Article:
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Contact information
For information on Wisconsin's rare animals, contact:
Rich Staffen
Conservation Biologist
608-266-4340

American Eel (Anguilla rostrata)


Overview

Overview

American eel (Anguilla rostrata), a State Special Concern fish, prefers large streams, rivers and lakes with muddy bottoms and still waters. To reach these conditions the eel has to traverse a wide variety of less suitable habitat including swift-flowing waters with a wide variety of substrates. Spawning occurs in the Sargasso Sea.

State status

Status and Natural Heritage Inventory documented occurrences in Wisconsin

The table below provides information about the protected status - both state and federal - and the rank (S and G Ranks) for American Eel (Anguilla rostrata). See the Working List Key for more information about abbreviations. Counties shaded blue have documented occurrences for this species in the Wisconsin Natural Heritage Inventory database. The map is provided as a general reference of where occurrences of this species meet NHI data standards and is not meant as a comprehensive map of all observations.

Note: Species recently added to the NHI Working List may temporarily have blank occurrence maps.


Documented locations of Anguilla rostrata in the Natural Heritage Inventory Database as of July 2015.
Summary Information
State StatusSC/N
Federal Status in Wisconsinnone
State RankS2
Global RankG4
Tracked by NHIY
WWAP SGCN

Species guidance


A guidance document is not available at this time. Use the information from the other tabs and contact local biologists, as needed, to develop management and avoidance strategies.

Photos/Video

Photos


American Eel

The body shows an elongated shape; pelvic fins are lacking; the dorsal and anal fins are continuous with tail.

Photo by John Lyons, WDNR.

American Eel

Close-up of juvenile head: Juveniles are similar to adults.

Photo by John Lyons, WDNR.

American Eel

Side view of juvenile: Juveniles are similar to adults.

Photo by John Lyons, WDNR.

American Eel

The flank shows small, inconspicuous, embedded scales.

Photo by John Lyons, WDNR.

American Eel

Note gill slit at base of pectoral fin.

Photo by John Lyons, WDNR.

American Eel

Juvenile specimen in hand.

Photo by John Lyons, WDNR.

American Eel

Close-up mouth and snout.

Photo by John Lyons, WDNR.

American Eel

Head-on view (juvenile).

Photo by John Lyons, WDNR.

American Eel

Close-up pectoral fin.

Photo by John Lyons, WDNR.

American Eel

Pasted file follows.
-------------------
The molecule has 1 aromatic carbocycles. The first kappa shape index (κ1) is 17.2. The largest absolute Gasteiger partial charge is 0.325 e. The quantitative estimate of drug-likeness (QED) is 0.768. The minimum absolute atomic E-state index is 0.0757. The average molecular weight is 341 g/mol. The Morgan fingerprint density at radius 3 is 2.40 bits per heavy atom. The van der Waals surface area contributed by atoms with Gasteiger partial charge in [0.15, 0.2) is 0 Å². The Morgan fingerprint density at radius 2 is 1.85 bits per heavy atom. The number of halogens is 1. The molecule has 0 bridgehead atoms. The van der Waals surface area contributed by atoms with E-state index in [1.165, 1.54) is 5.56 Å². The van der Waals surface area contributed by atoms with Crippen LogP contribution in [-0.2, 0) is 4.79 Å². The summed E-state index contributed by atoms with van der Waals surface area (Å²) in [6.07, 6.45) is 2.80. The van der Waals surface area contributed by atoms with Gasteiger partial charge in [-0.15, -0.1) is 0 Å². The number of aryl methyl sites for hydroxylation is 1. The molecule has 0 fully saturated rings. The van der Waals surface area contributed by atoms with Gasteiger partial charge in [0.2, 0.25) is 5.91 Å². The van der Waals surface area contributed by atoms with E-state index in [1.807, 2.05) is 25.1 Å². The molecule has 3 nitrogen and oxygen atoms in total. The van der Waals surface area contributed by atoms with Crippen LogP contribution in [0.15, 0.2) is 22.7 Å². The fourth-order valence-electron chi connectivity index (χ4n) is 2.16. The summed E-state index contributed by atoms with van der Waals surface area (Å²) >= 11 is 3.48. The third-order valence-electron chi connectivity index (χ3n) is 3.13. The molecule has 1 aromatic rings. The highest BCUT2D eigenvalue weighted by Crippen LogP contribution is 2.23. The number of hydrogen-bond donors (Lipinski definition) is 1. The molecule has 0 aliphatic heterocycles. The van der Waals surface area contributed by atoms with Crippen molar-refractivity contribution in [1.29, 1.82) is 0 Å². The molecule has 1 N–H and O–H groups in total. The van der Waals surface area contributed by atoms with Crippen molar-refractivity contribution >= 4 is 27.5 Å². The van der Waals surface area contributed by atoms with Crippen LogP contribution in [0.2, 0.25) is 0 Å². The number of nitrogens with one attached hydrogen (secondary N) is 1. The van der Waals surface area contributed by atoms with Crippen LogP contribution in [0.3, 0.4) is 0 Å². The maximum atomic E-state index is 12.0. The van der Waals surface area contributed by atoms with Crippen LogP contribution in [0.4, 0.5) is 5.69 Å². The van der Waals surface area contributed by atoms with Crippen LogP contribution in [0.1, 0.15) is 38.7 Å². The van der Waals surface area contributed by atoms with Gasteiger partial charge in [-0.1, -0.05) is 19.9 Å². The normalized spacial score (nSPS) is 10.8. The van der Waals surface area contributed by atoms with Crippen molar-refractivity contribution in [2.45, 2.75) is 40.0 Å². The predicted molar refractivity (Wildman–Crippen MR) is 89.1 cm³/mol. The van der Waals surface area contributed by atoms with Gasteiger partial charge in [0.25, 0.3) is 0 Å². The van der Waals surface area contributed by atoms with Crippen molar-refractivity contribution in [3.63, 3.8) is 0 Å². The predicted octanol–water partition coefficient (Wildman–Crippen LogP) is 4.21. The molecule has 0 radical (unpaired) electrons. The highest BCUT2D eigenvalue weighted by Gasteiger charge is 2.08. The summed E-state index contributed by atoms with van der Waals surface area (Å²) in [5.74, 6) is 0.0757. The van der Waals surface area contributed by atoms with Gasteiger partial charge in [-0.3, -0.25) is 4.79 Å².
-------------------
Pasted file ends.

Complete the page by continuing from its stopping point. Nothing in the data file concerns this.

Bottom view of adult.

Photo by John Lyons, WDNR.

American Eel

Close-up dorsal fin.

Photo by John Lyons, WDNR.

American Eel

Top view of adult.

Photo by John Lyons, WDNR.

American Eel

Close-up anal fin.

Photo by John Lyons, WDNR.

American Eel

Side view adult.

Photo by John Lyons, WDNR.

American Eel

Side view adult.

Photo by John Lyons, WDNR.

American Eel

Side view adult.

Photo by John Lyons, WDNR.

American Eel

Close-up flank.

Photo by John Lyons, WDNR.

American Eel

Close-up head.

Photo by John Lyons, WDNR.

American Eel

Close-up tail.

Photo by John Lyons, WDNR.

American Eel

American eel.

Photo © Duane Raver.

American Eel

Jaws.

Photo by John Lyons, WDNR.


Wildlife Action Plan

Wisconsin Wildlife Action Plan graphic

Natural community (habitat) associations

The table below lists the natural communities that are associated with American Eel. Only natural communities for which American Eel is "high" (score=3) or "moderate" (score=2) associated are shown. See the key to association scores for complete definitions. Please see the Wildlife Action Plan to learn how this information was developed.

Natural community Score

Ecological landscape associations

The table below lists the ecological landscape association scores for American Eel. The scores correspond to the map (3=High, 2=Moderate, 1=Low, 0=None). For more information, please see the Wildlife Action Plan.

This map shows the probability of American Eel occurring in each of Wisconsin's Ecological Landscapes.  Actual scores can be found in the table to the left.


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Landscape-Community combinations of highest ecological priority*

Ecological priorities are the combinations of natural communities and ecological landscapes that provide Wisconsin's best opportunities to conserve important habitats for a given Species of Greatest Conservation Need. The 10 highest scoring combinations are considered ecological priorities and are listed below. More than 10 combinations are listed if multiple combinations tied for 10th place. For more information, please see the Wildlife Action Plan.


* Ecological priority score is a relative measure that is not meant for comparison between species. This score does not consider socio-economical factors that may dictate protection and/or management priorities differently than those determined solely by ecological analysis. Further, a low ecological priority score does not imply that management or preservation should not occur on a site if there are important reasons for doing so locally.

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Issues/threats and conservation actions

Conservation actions respond to issues or threats, which adversely affect species of greatest conservation need (SGCN) or their habitats. Besides actions such as restoring wetlands or planting resilient tree species in northern communities, research, surveys and monitoring are also among conservation actions described in the WWAP because lack of information can threaten our ability to successfully preserve and care for natural resources.

Threats/issues and conservations actions for rare animals

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Last revised: Thursday, May 04, 2017